Run Ronnie Run! (2002) from Johnny Web (Uncle Scoopy; Greg Wroblewski)

Ronnie Dobbs is a lovable public figure in his small town in Georgia, kind of a redneck mullet-sportin' icon because he's never grown up, and still gets arrested a few times a week for sophomoric drunken stunts like riggin' the bowling return machines to spit out balls at cannon velocity, or stealin' the school bus. Ronnie gets arrested so often, and offers such totally implausible excuses to the police, that he is noticed by a Hollywood producer who is desperate for a new "Cops"-like reality show.

The producer bails Ronnie out and drags him to California to star in a one-man reality show called: "Ronnie Dobbs Gets Arrested," in which the unshaven bumpkin is dropped into a different city every week, and eventually arrested. Of course, Ronnie gets rich and famous, and brings all of his friends to Hollywood, where they mingle uneasily with the likes of Jeff Goldblum, Garry Shandling, and Ben Stiller. It's the Beverly Hillbillies for the new millennium.


  • David Cross showed his buns.
  • Mandy Patinkin was naked from the side, with nothing revealed.
  • Nikki Cox appeared in two very skimpy bikinis.

Although it came from the brains of the same guys who created the dependably hilarious Mr Show, the film itself just isn't too good, because there are a lot of dead moments when the jokes just don't work. In fact, virtually nothing from the main storyline is worth watching.

Don't write it off, however. The film includes all sorts of little digressions which have little or nothing to do with the Ronnie plot, and many of them are hilarious! Overall, the movie does have about 10 minutes of wild inspiration which make it a fun little project to watch with the fast forward button.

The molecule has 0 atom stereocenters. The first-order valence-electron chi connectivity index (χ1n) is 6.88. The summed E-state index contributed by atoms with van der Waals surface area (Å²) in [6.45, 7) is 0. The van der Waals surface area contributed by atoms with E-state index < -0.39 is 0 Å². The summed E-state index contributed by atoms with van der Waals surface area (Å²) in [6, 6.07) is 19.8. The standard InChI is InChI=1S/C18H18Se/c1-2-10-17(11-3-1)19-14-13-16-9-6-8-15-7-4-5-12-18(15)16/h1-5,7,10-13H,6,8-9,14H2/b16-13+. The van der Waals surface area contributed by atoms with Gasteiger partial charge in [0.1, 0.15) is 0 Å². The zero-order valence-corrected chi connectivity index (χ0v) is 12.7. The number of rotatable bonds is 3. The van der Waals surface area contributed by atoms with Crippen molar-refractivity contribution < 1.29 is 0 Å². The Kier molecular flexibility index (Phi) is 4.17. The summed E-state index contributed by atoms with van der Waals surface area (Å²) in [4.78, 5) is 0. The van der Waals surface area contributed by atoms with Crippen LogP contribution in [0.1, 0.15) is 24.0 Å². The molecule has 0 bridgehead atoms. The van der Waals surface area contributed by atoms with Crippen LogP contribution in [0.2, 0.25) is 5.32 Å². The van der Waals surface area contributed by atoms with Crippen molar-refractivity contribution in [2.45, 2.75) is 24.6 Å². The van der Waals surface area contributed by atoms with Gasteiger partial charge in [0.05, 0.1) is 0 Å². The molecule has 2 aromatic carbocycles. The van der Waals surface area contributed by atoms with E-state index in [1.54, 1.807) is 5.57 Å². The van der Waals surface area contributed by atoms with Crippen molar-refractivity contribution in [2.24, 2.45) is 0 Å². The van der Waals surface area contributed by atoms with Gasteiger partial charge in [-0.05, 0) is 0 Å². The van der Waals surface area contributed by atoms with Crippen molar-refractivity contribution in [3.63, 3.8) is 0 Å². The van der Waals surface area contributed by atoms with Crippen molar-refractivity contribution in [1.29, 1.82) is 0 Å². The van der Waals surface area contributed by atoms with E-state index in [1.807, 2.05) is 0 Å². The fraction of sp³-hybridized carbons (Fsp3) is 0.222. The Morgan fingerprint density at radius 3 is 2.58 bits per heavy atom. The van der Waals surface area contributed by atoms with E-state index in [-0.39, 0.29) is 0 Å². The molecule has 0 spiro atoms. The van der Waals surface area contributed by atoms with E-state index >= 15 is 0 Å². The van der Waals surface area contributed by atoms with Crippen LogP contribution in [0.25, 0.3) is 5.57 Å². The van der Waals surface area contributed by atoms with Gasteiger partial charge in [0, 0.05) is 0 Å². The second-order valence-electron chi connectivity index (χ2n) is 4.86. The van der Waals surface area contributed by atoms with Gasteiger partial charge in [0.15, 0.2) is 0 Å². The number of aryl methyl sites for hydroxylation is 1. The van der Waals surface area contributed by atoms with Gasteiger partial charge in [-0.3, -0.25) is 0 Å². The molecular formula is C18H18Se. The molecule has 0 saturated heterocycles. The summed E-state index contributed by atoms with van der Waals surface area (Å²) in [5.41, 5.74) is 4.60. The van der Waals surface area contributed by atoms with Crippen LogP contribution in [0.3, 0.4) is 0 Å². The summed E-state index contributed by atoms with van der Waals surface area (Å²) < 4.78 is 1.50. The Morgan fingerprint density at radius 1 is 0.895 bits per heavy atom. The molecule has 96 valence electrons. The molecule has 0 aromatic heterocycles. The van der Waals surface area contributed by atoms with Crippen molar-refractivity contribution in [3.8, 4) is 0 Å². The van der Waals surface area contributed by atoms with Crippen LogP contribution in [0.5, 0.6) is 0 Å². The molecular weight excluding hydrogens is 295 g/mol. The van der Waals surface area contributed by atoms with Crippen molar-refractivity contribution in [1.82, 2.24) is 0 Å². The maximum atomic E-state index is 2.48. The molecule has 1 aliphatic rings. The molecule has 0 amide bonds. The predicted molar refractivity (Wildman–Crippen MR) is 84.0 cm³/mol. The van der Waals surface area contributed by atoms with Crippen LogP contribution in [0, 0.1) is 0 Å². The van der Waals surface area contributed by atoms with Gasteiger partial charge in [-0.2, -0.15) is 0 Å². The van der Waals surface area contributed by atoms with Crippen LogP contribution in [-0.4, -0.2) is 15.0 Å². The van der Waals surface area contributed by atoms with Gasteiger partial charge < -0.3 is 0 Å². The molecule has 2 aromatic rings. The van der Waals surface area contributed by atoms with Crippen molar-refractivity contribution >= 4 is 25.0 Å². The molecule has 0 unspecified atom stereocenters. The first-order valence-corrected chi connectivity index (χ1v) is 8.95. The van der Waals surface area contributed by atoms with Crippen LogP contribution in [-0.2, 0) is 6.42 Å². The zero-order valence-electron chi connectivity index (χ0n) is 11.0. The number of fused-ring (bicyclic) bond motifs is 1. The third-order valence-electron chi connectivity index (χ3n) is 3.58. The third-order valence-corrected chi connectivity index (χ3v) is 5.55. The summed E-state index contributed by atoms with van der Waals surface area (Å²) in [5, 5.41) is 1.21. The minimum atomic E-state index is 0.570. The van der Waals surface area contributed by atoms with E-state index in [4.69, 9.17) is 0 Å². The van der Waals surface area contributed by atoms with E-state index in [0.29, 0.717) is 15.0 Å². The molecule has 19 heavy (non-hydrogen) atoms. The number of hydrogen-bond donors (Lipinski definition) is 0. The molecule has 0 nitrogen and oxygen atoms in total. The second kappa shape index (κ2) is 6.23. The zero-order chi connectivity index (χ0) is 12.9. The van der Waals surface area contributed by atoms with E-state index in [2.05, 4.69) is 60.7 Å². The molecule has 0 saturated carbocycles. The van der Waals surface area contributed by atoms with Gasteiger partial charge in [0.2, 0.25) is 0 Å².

1) The Hollywood Gay Conspiracy is pictured exactly as conservatives might fear it most, with armies, spies, and war rooms.

2) Jack Black appears in a bit of completely unrelated lunacy. At one point, a stentorious film censor interrupts this film and announces that Run Ronnie Run has been cut, so you won't see the scene that should have come next,  but you will see a scene cut from a different film. The scene which follows involves a group of lovable chimney sweeps, ala Mary Poppins, singing a merry musical number called something like "Give 'er a kick in the cunt". Jack Black takes the Dick Van Dyke role as the head sweep. THAT was funny.

3) When the producer is considering what to do for his next show, he watches a little bit of the then-leading reality show called Elimination Island, which is sort of a Donner Party Reunion. The premise is that several people are sent to a deserted island with no food. Each week they vote for which member they will kill and eat! "And now, we feast!"

4) There is one of those "here are the rules of the theater, now go to the lobby and get a treat" cartoons, and that is wildly funny.

5) Mandy Patinkin appears as himself, playing the lead in "Ronny Gets Arrested: The Musical," the inevitable Broadway spin-off from the hit reality series.